Don't know what to do...

Avatar for lvhunnie
iVillage Member
Registered: 03-28-2003
Don't know what to do...
4
Wed, 06-18-2003 - 1:12pm
Ok......I received my 401K cashout from my last employer. I'm not sure what I want to do with it since I'm not back at work until the misdemeanor clears. Part of me wants to stick it in savings until my first paycheck, which would be at the end of July. The other part of me wants to snowflake all into bills. By the way the hubby is only working part time at a retail store so his income is very small....

What would you do in this situation????

Thanks in advance!



lvhunnie

iVillage Member
Registered: 04-17-2003
Wed, 06-18-2003 - 1:22pm
My hubby took out his 401k we both took out our profot sharing it really killed us on our taxes. They say you can roll it into something and use it for a down payment and not loose as much good luck . Angie
iVillage Member
Registered: 06-14-2003
Wed, 06-18-2003 - 10:23pm
I tend to agree with Angie... I got laid off last year and never decided what to do with my 401k. Anyway, one day I checked the mail and there was a check! Yippee. Well, I spent it instead of rolling it over, and now I am owing taxes that I can't afford for last year. Granted, I did use it to pay off some debt... My advice would be to roll it over, or if you do use it to pay some debt, be prepared to owe some taxes on it.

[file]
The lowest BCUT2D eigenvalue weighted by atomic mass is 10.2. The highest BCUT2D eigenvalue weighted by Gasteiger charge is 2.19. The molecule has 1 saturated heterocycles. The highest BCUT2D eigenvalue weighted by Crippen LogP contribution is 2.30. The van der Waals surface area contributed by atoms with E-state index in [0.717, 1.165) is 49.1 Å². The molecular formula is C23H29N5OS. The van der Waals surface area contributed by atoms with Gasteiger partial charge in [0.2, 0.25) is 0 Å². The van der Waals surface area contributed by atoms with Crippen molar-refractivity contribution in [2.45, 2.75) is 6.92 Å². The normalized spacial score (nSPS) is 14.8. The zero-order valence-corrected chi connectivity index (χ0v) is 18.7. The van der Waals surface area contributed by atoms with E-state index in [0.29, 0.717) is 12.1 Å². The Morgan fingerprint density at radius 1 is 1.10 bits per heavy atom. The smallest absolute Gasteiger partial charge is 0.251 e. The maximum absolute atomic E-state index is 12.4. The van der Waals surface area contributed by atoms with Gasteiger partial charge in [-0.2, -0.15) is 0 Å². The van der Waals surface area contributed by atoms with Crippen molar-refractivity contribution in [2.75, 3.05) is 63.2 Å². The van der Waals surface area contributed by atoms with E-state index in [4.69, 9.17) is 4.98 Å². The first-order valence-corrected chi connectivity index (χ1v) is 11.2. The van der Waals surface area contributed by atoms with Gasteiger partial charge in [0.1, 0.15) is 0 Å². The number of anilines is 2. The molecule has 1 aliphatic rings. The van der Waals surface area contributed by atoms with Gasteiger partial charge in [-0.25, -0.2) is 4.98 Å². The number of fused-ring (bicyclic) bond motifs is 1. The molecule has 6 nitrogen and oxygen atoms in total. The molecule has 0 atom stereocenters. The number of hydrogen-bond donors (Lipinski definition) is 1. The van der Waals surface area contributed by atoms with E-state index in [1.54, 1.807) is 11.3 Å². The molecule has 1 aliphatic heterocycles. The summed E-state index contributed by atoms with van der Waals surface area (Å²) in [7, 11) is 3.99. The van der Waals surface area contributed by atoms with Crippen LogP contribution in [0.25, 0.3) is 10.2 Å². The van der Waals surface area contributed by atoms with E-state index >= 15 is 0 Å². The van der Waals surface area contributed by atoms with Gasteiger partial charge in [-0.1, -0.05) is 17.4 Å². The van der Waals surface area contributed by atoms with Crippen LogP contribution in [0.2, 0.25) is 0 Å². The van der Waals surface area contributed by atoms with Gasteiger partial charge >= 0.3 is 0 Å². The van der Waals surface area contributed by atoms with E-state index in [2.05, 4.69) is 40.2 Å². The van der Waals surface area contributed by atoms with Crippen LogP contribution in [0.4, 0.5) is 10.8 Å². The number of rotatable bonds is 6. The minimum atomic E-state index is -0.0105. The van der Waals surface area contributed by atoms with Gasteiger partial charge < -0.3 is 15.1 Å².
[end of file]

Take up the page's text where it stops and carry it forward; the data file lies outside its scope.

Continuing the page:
Good luck!

Miki

Avatar for mymartes
iVillage Member
Registered: 03-26-2003
Thu, 06-19-2003 - 1:45pm
ivhunnie,

when i had my twins, and i stopped working, i rec'd my 401(k) cashout. i deposited into a savings accts for my newborns.

if i didn't have my twins, i think i would have put toward my debt.

i can not tell you what to do. just follow your gut feeling.

mym

iVillage Member
Registered: 07-11-2001
Fri, 06-20-2003 - 10:25am
Personally I would roll it into a Roth IRA (as opposed to a Traditional)and start diversifying my retirement plans. Also you don't want to incur the tax penalty that applying the money for credit cards and bills would certainly levy, and a pretty hefty one. The money for mine can only be used penalty free for what they call 'financial hardship' - down-deposit for a primary residence, medical expenses, college loans and prevention of eviction or Foreclosure. I personally would talk to a financial advisor for some free advice. Remember that money is for retirement and no matter how tempting it is to want to spend it now, think how important it will be to your future. Save on the tax, unless you're able to prove 'financial hardship' and apply the money there.